Are kids more present than we give them credit for?
This weekend, I had the pleasure of being a judge for the Scholastic Arts and Writing Awards. Writing was my category, as you might have guessed. Though the art is insanely cool and amazing.
Yeah, a high schooler made that. The writing is equally surprising.
The biggest surprise of the weekend, however, didn’t hit me until I was on my way home. My boyfriend and I were on the bus, I was listening to a podcast (he picks some out for me in advance of trips- it’s disgustingly thoughtful), and they were discussing cellphones. I thought to myself, “I should have kept track of what the Writing Awards entries had to say about cellphones- I bet it would be interesting.” Once I started thinking about it, I realized just how interesting it was. Because out of the over 100 entries I read, only one mentioned cellphones. And even that wasn’t “my friend texted me” it was “a person who is lost uses his cellphone to get help in an emergency”- you know, the reason most parents say they give their kids phones.
None mentioned computers. None mentioned mp3 players, Nooks, Kindles, or iPads. Not even headphones. For all the griping we do that anyone under 25 (which, yes, includes me) spends all day every day plugged in, there was none of that here.
Now you’re probably saying to yourself, “Sure, they use those things all the time- they just didn’t think it would be appealing in an essay being judged by adults.” But here’s another interesting thing- there didn’t appear to be any other censoring. Some cursing, some underage drinking, some dangerous habits, it was all there. Even the more mundane- they were fine with being materialistic. Detailed descriptions of shopping trips seemed alright. But in the thousands and thousands of words I read, there was nary a keystroke mentioned- a bit ironic really, considering these were submitted electronically.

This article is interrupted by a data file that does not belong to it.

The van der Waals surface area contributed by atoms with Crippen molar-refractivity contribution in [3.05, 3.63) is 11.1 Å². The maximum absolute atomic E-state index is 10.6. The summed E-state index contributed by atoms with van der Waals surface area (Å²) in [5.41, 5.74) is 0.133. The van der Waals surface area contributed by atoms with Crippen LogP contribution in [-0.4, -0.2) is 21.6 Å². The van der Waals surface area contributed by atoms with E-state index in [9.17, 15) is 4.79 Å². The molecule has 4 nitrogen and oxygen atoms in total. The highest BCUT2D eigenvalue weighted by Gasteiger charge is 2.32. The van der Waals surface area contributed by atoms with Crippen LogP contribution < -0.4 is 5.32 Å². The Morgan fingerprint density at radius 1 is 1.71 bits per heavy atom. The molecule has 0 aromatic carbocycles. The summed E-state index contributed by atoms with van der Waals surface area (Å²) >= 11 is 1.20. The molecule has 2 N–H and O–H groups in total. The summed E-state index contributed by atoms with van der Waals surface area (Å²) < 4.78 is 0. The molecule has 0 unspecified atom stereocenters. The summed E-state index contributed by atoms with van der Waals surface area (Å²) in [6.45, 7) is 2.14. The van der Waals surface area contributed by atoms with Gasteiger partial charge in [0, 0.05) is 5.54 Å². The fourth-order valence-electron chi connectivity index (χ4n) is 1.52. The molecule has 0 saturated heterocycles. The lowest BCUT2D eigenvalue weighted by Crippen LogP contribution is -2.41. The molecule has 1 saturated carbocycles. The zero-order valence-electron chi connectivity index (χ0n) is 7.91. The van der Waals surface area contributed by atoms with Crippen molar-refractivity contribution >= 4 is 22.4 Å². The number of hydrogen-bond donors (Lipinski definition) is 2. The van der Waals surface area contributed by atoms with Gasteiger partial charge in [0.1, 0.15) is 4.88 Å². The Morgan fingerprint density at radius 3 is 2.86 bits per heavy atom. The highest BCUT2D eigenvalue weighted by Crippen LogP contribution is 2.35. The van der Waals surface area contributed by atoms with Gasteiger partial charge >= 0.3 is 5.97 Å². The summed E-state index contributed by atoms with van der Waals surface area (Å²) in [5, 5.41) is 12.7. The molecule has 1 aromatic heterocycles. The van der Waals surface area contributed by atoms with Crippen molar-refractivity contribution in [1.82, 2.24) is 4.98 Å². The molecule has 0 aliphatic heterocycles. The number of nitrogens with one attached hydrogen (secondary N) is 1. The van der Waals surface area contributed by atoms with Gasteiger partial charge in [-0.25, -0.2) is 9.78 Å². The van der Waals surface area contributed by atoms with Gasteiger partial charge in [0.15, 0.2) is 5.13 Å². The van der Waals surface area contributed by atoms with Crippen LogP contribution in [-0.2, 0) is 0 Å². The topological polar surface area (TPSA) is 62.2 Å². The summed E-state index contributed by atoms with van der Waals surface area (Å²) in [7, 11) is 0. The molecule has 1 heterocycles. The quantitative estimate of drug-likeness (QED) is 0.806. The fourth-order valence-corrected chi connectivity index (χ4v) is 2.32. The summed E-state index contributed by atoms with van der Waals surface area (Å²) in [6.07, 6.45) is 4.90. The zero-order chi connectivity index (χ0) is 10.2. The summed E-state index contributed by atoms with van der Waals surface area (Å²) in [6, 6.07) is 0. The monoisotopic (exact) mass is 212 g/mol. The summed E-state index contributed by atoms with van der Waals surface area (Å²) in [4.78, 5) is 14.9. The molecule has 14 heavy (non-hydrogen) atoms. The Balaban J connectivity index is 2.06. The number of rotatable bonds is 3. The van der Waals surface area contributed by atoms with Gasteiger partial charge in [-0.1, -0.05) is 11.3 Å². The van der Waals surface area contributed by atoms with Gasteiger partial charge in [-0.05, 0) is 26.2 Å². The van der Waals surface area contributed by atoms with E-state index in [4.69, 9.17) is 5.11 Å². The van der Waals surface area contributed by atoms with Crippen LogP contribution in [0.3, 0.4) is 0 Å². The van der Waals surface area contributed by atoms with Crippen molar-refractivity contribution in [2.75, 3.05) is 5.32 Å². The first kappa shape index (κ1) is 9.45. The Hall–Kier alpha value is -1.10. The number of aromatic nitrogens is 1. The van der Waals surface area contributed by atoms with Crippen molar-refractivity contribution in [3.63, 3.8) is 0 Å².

I’ve got two theories on this.
1. Maybe students have stopped seeing phones and computers as objects and merely process the content they provide. Maybe drooling over the newest device is a trait learned from adults. To a high school student, the phone may just be the fork- it’s how you get the stuff you want, but it’s what’s on it that matters. When students in essays say, “My best friend had told me he was trouble,” could they really mean, “My best friend sent me a text last week saying he was trouble”? Has it just become understood that a certain percentage of their conversation will come to them on a screen? Would it be like me saying “I spoke the words with my mouth”?
2. This is the one I prefer to believe. Maybe when they’ve got their fingers twitching non-stop across the phone and they say, “no, really, I’m paying attention” they aren’t lying. Maybe their phones have become windows- they can see right through them. In these memories they share, from senior prom or a camping trip or a dance recital, was there a phone in the writer’s hand at some point? Probably. And their memories might be just as clear as if there wasn’t.